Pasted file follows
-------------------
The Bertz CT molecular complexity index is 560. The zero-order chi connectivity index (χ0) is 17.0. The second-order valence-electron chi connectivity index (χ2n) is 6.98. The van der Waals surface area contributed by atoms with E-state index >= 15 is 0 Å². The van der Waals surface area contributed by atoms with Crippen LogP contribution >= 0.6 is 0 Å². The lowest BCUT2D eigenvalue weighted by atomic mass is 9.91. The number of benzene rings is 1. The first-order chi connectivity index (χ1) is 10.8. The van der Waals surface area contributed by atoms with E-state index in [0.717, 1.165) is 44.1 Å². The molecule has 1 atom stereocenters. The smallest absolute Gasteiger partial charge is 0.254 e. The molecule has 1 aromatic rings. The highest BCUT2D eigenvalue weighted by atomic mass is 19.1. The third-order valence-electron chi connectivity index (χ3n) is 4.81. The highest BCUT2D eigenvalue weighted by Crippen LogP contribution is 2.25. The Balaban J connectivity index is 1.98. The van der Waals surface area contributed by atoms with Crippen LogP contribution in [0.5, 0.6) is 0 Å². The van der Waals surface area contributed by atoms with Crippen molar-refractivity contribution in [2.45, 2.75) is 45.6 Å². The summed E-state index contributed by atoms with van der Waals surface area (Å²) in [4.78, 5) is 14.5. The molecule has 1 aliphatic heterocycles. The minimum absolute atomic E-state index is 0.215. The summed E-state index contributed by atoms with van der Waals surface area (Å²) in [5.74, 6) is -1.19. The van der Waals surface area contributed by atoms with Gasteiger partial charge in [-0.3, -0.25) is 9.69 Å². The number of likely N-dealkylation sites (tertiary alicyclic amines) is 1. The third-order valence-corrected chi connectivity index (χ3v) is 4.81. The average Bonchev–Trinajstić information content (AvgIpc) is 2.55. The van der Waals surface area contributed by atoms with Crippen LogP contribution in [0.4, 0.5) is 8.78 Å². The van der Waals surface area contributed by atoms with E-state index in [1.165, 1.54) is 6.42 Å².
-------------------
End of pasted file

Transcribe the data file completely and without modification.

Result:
The Bertz CT molecular complexity index is 560. The zero-order chi connectivity index (χ0) is 17.0. The second-order valence-electron chi connectivity index (χ2n) is 6.98. The van der Waals surface area contributed by atoms with E-state index >= 15 is 0 Å². The van der Waals surface area contributed by atoms with Crippen LogP contribution >= 0.6 is 0 Å². The lowest BCUT2D eigenvalue weighted by atomic mass is 9.91. The number of benzene rings is 1. The first-order chi connectivity index (χ1) is 10.8. The van der Waals surface area contributed by atoms with E-state index in [0.717, 1.165) is 44.1 Å². The molecule has 1 atom stereocenters. The smallest absolute Gasteiger partial charge is 0.254 e. The molecule has 1 aromatic rings. The highest BCUT2D eigenvalue weighted by atomic mass is 19.1. The third-order valence-electron chi connectivity index (χ3n) is 4.81. The highest BCUT2D eigenvalue weighted by Crippen LogP contribution is 2.25. The Balaban J connectivity index is 1.98. The van der Waals surface area contributed by atoms with Crippen LogP contribution in [0.5, 0.6) is 0 Å². The van der Waals surface area contributed by atoms with Crippen molar-refractivity contribution in [2.45, 2.75) is 45.6 Å². The summed E-state index contributed by atoms with van der Waals surface area (Å²) in [4.78, 5) is 14.5. The molecule has 1 aliphatic heterocycles. The minimum absolute atomic E-state index is 0.215. The summed E-state index contributed by atoms with van der Waals surface area (Å²) in [5.74, 6) is -1.19. The van der Waals surface area contributed by atoms with Gasteiger partial charge in [-0.3, -0.25) is 9.69 Å². The number of likely N-dealkylation sites (tertiary alicyclic amines) is 1. The third-order valence-corrected chi connectivity index (χ3v) is 4.81. The average Bonchev–Trinajstić information content (AvgIpc) is 2.55. The van der Waals surface area contributed by atoms with Crippen LogP contribution in [0.4, 0.5) is 8.78 Å². The van der Waals surface area contributed by atoms with E-state index in [1.165, 1.54) is 6.42 Å².